These is My Words is historical fiction and a wonderful example of putting an ancestor in her place and time, the Arizona Territories of 1881-1901. Extensive research by Nancy E. Turner lends an authentic feel to the book. Sarah’s voice is clear and strong from the beginning to end. The book opens with Sarah’s first diary entry.
July 22, 1881
A storm is rolling in, and that always makes me a little sad and wistful so I got it in my head to set to paper all these things that have got us this far on our way through this heathen land. Its been a sorrowful journey so far and hard and so if we dont get to San Angelo or even as far as Fort Hancock I am saving this little theme in my cigar box for some wandering travelers to find and know whose bones these is. (p. 1)
The format of a diary makes us privy to Sarah’s thoughts, desires, and honest evaluations of herself. Sarah is unlearned at the beginning of the book and it shows in her language. But as the book progresses, so does her education and her writing gradually changes. The grammar improves as does her choice of words. Spanning a period of twenty years, we see Sarah marry, have children, establish a ranch, and vanquish a few bad men along the way.
The land becomes as much a character as the people. Set in Arizona, New Mexico, and Texas, the author writes from experience. Nancy E. Turner was born in Texas and now lives in Tucson, Arizona where much of the novel is set. Through Sarah she describes the harshness of the climate as well as the beauty of the desert.
We have had a short spell of heat and then cool again and the days are beautiful but the wind blows without stopping. Flowers are blooming everywhere across the land and every day the trees seem to have more and more leaves and flowers too. (p.84)
Family relationships can be tricky when writing family history fiction. Did our ancestor like her siblings? How did she feel about her parents? Sarah describes her family members in the diary and each character comes alive with unique personality quirks and vivid description. On her website, author Nancy E. Turner explains:
Writing historical fiction is much like working on a term paper every day. My story is never far from my mind. I create characters by mingling traits of people. I love all my characters, too, especially those with complexity that makes them seem all the more real.
Indian attacks, fierce storms, drought, bad men, death – it’s all there for Sarah to overcome. We often imagine our ancestors and some of the difficulties they experienced. As Nancy Turner gives life to the tales she heard from her mother and grandmother about her ancestress, Sarah Agnes Prine, we are given an example of what can be done with a story and the imagination.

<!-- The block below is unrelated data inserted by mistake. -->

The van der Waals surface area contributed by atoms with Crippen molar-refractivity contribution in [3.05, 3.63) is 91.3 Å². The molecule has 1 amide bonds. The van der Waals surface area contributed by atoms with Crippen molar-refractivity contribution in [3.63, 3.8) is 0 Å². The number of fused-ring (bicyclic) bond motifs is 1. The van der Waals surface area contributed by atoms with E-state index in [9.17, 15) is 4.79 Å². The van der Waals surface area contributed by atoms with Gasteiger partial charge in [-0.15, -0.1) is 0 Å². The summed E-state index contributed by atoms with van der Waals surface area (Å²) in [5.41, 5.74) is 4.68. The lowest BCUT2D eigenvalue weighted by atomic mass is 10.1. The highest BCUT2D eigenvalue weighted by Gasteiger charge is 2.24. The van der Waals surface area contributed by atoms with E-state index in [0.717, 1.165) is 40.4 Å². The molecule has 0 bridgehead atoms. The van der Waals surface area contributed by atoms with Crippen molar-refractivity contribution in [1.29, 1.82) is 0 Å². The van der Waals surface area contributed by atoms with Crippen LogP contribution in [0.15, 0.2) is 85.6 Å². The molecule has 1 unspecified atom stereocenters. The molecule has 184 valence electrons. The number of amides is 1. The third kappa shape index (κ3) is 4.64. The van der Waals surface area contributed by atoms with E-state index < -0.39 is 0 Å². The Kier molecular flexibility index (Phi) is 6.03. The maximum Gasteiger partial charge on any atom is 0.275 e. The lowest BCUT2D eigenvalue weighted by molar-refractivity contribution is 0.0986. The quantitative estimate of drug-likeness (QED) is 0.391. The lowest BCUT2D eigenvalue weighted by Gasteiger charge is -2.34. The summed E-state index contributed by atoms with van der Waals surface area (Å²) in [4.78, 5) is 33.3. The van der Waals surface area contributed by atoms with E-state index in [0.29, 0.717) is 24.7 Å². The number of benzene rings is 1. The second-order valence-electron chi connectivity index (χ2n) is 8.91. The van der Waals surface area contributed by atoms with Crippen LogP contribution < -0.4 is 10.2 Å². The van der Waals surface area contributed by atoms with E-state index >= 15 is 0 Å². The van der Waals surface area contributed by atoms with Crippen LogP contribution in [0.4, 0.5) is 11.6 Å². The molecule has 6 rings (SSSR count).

Finishing the novel, I felt like I had lost a friend. I immediately wanted to know what happened to Sarah. What other adventures lay in wait for her? How did she overcome other trials that would surely come living in the wild west? Luckily, the author has written two sequels to give us the rest of the story of Sarah Agnes Prine. Sarah’s Quilt and The Star Garden take us through the remainder of Sarah’s life.
What can we learn from These is my Words as family historians? The pure power of story. I have a feeling that the book has sparked great interest in the descendants of Sarah. If this were my great grandmother I certainly would be contacting Nancy E. Turner to find the basis of the stories and see photos.
If you have an ancestor who lived through a fascinating period of history, (and didn’t they all), you might consider writing a fictionalized account of their life. It doesn’t have to be a full fledged novel, it could just be a short story. As I’ve been writing fictionalized accounts of my dad’s stories, at times the story has just taken over and written itself. Learning more about the location and imagining how things might have been has brought me closer to my dad and my grandparents in ways I didn’t think possible.
Treat yourself this summer and discover the world of Sarah Agnes Prine through These is my Words. Then try your hand at writing your own story. I promise you won’t regret it.
Best of luck in all of your family history endeavors.